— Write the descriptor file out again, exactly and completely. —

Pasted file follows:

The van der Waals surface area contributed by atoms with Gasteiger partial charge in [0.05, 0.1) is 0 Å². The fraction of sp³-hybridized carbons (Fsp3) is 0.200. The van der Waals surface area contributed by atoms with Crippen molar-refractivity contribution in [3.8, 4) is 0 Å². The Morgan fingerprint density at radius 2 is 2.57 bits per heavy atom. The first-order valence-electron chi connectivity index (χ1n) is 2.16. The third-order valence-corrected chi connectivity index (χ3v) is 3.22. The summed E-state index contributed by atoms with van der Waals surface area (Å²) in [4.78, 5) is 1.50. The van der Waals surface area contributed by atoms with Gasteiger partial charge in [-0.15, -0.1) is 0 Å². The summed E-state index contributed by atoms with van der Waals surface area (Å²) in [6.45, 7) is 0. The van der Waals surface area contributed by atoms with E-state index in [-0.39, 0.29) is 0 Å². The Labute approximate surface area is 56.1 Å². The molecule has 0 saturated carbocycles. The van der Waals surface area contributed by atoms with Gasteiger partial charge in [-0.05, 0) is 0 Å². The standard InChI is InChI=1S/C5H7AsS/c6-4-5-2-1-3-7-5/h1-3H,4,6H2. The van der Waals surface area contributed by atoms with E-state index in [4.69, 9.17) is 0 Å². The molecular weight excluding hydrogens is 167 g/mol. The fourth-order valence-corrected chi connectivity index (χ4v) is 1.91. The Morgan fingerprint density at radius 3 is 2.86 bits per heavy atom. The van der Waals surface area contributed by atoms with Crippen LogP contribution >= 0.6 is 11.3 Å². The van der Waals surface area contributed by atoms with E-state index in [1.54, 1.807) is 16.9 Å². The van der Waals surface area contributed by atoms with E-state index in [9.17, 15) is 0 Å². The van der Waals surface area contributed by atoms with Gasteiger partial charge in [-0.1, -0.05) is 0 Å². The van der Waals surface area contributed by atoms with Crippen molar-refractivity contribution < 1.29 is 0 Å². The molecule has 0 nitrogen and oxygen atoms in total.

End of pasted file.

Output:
The van der Waals surface area contributed by atoms with Gasteiger partial charge in [0.05, 0.1) is 0 Å². The fraction of sp³-hybridized carbons (Fsp3) is 0.200. The van der Waals surface area contributed by atoms with Crippen molar-refractivity contribution in [3.8, 4) is 0 Å². The Morgan fingerprint density at radius 2 is 2.57 bits per heavy atom. The first-order valence-electron chi connectivity index (χ1n) is 2.16. The third-order valence-corrected chi connectivity index (χ3v) is 3.22. The summed E-state index contributed by atoms with van der Waals surface area (Å²) in [4.78, 5) is 1.50. The van der Waals surface area contributed by atoms with Gasteiger partial charge in [-0.15, -0.1) is 0 Å². The summed E-state index contributed by atoms with van der Waals surface area (Å²) in [6.45, 7) is 0. The van der Waals surface area contributed by atoms with E-state index in [-0.39, 0.29) is 0 Å². The Labute approximate surface area is 56.1 Å². The molecule has 0 saturated carbocycles. The van der Waals surface area contributed by atoms with Gasteiger partial charge in [-0.05, 0) is 0 Å². The standard InChI is InChI=1S/C5H7AsS/c6-4-5-2-1-3-7-5/h1-3H,4,6H2. The van der Waals surface area contributed by atoms with E-state index in [4.69, 9.17) is 0 Å². The molecular weight excluding hydrogens is 167 g/mol. The fourth-order valence-corrected chi connectivity index (χ4v) is 1.91. The Morgan fingerprint density at radius 3 is 2.86 bits per heavy atom. The van der Waals surface area contributed by atoms with Crippen LogP contribution >= 0.6 is 11.3 Å². The van der Waals surface area contributed by atoms with E-state index in [1.54, 1.807) is 16.9 Å². The van der Waals surface area contributed by atoms with E-state index in [9.17, 15) is 0 Å². The van der Waals surface area contributed by atoms with Gasteiger partial charge in [-0.1, -0.05) is 0 Å². The van der Waals surface area contributed by atoms with Crippen molar-refractivity contribution < 1.29 is 0 Å². The molecule has 0 nitrogen and oxygen atoms in total.